The average person sees over 5,000 marketing messages a day. Almost all of it says the same thing: “Buy this and you’ll be happier, healthier, cooler or better looking.”
It’s always been this way, only now, the Internet and social media have amplified the frequency and intensity to a point where it’s inescapable, and a lot of it comes through the device we carry in our pocket.
When I was a teenager, I knew I was going to be rich, even though I had no idea how to get there.
My parents weren’t rich, our friends certainly weren’t rich and books on wealth were completely foreign to me.
It wasn’t ’til I reached my twenties that I met my first millionaire.
At about that time I also discovered the book, “Think and Grow Rich” by Napoleon Hill.
Those two events heralded the start of a lifetime practice of learning and experimenting.
Yet for everything I learned, one wealth principle stood the test of time. Well, two, actually.
But first, remember this.
The fact that you’re here reading this is an impossible fluke.
As statistics go, you shouldn’t be here.
I’ve written about it before but it bears repeating.
You’re a one-in-400-trillion chance.
Grasp this and it’ll change your frame of reference.
You’ll begin to understand three very important things:
- You’re incredibly fortunate to have a seat at the table.
- It’s just a game.
- You won’t be here for long.
From here, you can formulate your MITs (Most Important Things) and decide how much energy you devote to them — because the energy you ascribe to your MITs determines the success you have with each of them.
Knowing where to invest your time and effort is the key to real wealth because it includes health, family, money and spirituality (however that manifests for you).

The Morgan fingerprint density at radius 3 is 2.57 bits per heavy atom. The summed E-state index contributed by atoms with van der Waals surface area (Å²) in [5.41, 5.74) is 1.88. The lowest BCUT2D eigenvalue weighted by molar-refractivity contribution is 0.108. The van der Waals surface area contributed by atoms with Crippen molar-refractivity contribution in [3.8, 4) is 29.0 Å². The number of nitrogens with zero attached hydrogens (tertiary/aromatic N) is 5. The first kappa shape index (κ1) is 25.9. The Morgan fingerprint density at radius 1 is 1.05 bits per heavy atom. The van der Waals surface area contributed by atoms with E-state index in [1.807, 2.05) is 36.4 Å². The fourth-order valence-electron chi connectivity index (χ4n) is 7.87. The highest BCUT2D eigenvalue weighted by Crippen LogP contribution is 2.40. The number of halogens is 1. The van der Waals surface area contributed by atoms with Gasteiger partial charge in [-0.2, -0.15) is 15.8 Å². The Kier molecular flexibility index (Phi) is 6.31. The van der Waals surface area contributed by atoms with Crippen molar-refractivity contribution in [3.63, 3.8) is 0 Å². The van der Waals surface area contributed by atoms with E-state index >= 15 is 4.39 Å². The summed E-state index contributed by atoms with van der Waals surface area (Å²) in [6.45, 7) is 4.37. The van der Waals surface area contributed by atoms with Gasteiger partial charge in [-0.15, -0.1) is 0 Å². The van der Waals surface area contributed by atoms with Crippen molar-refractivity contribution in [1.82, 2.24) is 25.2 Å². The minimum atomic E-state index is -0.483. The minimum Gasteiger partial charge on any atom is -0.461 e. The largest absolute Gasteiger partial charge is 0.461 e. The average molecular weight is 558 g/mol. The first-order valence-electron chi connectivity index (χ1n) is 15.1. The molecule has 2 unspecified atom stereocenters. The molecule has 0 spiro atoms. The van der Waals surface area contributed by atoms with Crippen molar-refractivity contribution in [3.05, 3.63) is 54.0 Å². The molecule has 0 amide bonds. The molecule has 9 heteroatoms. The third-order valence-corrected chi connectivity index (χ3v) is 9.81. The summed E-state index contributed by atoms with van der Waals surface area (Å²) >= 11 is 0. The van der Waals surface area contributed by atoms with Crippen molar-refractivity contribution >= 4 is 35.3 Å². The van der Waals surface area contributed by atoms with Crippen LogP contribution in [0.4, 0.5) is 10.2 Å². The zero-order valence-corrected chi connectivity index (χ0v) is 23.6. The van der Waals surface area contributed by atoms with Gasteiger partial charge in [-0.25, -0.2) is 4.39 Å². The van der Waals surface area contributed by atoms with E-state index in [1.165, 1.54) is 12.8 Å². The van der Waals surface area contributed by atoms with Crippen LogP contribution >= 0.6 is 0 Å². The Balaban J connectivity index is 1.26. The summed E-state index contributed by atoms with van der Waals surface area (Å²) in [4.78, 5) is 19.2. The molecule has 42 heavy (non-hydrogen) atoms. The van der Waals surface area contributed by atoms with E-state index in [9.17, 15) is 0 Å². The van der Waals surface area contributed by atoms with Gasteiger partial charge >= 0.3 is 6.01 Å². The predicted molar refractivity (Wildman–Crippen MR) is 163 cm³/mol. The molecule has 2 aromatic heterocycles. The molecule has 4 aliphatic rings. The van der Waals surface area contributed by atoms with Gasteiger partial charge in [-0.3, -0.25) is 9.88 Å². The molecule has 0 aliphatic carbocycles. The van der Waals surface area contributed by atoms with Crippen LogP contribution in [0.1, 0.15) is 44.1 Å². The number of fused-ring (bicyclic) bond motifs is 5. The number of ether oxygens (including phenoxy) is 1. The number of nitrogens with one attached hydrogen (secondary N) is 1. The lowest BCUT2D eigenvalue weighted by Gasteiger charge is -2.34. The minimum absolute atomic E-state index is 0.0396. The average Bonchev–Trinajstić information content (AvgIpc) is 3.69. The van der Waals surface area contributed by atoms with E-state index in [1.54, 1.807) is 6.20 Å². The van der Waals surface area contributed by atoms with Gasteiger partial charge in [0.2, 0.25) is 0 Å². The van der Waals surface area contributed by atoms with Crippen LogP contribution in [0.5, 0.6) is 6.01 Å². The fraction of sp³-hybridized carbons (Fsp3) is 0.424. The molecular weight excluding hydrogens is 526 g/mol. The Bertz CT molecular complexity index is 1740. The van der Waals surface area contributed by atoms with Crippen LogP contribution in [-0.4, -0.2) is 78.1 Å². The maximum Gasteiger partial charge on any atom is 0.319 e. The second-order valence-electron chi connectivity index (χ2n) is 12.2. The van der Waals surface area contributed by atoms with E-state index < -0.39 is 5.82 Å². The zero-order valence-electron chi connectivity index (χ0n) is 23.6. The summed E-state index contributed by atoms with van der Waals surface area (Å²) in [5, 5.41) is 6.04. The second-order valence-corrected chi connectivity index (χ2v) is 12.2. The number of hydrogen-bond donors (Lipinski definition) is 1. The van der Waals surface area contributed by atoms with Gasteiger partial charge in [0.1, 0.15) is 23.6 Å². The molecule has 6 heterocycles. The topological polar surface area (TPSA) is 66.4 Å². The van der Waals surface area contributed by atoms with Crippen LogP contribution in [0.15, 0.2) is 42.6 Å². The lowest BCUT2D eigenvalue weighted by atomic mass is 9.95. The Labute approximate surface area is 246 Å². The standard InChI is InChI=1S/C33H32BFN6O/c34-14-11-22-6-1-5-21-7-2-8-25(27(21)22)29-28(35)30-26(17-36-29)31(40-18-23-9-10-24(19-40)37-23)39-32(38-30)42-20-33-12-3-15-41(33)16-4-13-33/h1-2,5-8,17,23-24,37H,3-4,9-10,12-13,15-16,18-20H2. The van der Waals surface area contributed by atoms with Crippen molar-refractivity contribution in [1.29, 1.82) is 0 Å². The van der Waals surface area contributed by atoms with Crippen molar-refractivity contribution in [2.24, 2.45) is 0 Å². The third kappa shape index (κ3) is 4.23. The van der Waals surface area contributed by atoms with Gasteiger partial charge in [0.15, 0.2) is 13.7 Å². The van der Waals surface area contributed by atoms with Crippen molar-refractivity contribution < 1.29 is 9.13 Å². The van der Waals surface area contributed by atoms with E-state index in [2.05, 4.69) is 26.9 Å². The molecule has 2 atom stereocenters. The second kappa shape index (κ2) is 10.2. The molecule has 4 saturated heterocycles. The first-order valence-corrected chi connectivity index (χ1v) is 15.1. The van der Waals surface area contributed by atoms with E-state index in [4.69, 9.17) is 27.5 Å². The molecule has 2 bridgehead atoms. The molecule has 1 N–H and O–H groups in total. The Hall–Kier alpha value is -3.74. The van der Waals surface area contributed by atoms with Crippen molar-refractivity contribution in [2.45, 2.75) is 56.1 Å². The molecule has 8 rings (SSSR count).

But if we’re talking only about money, the number one key to wealth is compound interest.
Invest early, invest regularly and compound all the returns.
And recognise that the returns happen like a hockey stick.
It takes time and patience, but once it accelerates, it goes ballistic.
Note that compounding also works against you — especially when management fees come into it.
Always go for the lowest fee structures you possibly can.
Look at Buffett’s wealth over the years, and you’ll understand the impact of compounding over time.
Sadly, most people lack the emotional intelligence or the patience to play the long game – even though the returns go crazy down the track.
The pigeon pair to compound interest is leverage — using finance to accumulate investment-grade assets and multiplying the base upon which you compound returns are generated.
It takes a long time to get rich with your own money but with the intelligent use of OPM (Other People’s Money) — the bank’s money — you can achieve incredible results.
For example, with stocks and shares, most people can only use their own money — $50k buys you $50k worth of stock.
If that parcel grows by 10%, you gross $5k.
But $50k will also buy you at least $200k worth of real estate.
When that goes up 10%, you’ve grossed $20k instead of $5k. That’s a 40% gross return on your $50k instead of $10%.
See the difference?
Understanding and applying these two principles are fundamental to building real financial wealth. But like all great principles, they reward diligence and patience — two things most people lack.
As Buffett likes to say, “The stock market is a device for transferring money from the impatient to the patient.”
That principle doesn’t just apply to the stock market, but real estate, fine art, collectible cars — just about all forms of investment.